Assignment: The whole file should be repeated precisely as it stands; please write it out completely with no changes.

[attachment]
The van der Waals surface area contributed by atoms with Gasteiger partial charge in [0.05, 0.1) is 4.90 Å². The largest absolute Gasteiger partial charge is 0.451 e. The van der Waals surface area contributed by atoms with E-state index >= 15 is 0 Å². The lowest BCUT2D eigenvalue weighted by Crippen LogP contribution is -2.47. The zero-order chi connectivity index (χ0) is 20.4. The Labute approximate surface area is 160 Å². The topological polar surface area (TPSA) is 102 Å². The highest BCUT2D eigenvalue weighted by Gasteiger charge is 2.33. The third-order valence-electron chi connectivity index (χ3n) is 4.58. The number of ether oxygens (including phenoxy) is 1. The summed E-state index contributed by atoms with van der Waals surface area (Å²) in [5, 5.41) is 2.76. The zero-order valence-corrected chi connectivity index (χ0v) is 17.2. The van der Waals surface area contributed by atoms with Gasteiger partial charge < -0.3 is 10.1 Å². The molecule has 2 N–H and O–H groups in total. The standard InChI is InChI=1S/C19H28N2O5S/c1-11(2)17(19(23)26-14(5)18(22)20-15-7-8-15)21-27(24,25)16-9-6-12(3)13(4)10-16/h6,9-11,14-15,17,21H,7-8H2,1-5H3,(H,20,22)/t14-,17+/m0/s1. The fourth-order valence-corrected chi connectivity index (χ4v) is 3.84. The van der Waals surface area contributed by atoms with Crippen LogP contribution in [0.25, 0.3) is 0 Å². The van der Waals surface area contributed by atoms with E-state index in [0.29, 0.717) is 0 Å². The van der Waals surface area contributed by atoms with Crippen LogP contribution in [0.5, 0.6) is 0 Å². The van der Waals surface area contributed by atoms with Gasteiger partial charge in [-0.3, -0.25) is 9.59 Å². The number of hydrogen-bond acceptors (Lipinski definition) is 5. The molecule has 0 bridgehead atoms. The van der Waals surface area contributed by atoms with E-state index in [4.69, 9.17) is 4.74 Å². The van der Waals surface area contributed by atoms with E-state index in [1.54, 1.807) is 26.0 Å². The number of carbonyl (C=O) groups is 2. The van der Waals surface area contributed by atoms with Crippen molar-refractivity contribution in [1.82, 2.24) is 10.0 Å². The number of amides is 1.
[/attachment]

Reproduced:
The van der Waals surface area contributed by atoms with Gasteiger partial charge in [0.05, 0.1) is 4.90 Å². The largest absolute Gasteiger partial charge is 0.451 e. The van der Waals surface area contributed by atoms with E-state index >= 15 is 0 Å². The lowest BCUT2D eigenvalue weighted by Crippen LogP contribution is -2.47. The zero-order chi connectivity index (χ0) is 20.4. The Labute approximate surface area is 160 Å². The topological polar surface area (TPSA) is 102 Å². The highest BCUT2D eigenvalue weighted by Gasteiger charge is 2.33. The third-order valence-electron chi connectivity index (χ3n) is 4.58. The number of ether oxygens (including phenoxy) is 1. The summed E-state index contributed by atoms with van der Waals surface area (Å²) in [5, 5.41) is 2.76. The zero-order valence-corrected chi connectivity index (χ0v) is 17.2. The van der Waals surface area contributed by atoms with Gasteiger partial charge < -0.3 is 10.1 Å². The molecule has 2 N–H and O–H groups in total. The standard InChI is InChI=1S/C19H28N2O5S/c1-11(2)17(19(23)26-14(5)18(22)20-15-7-8-15)21-27(24,25)16-9-6-12(3)13(4)10-16/h6,9-11,14-15,17,21H,7-8H2,1-5H3,(H,20,22)/t14-,17+/m0/s1. The fourth-order valence-corrected chi connectivity index (χ4v) is 3.84. The van der Waals surface area contributed by atoms with Crippen LogP contribution in [0.25, 0.3) is 0 Å². The van der Waals surface area contributed by atoms with E-state index in [0.29, 0.717) is 0 Å². The van der Waals surface area contributed by atoms with Crippen LogP contribution in [0.5, 0.6) is 0 Å². The van der Waals surface area contributed by atoms with Gasteiger partial charge in [-0.3, -0.25) is 9.59 Å². The number of hydrogen-bond acceptors (Lipinski definition) is 5. The molecule has 0 bridgehead atoms. The van der Waals surface area contributed by atoms with E-state index in [4.69, 9.17) is 4.74 Å². The van der Waals surface area contributed by atoms with E-state index in [1.54, 1.807) is 26.0 Å². The number of carbonyl (C=O) groups is 2. The van der Waals surface area contributed by atoms with Crippen molar-refractivity contribution in [1.82, 2.24) is 10.0 Å². The number of amides is 1.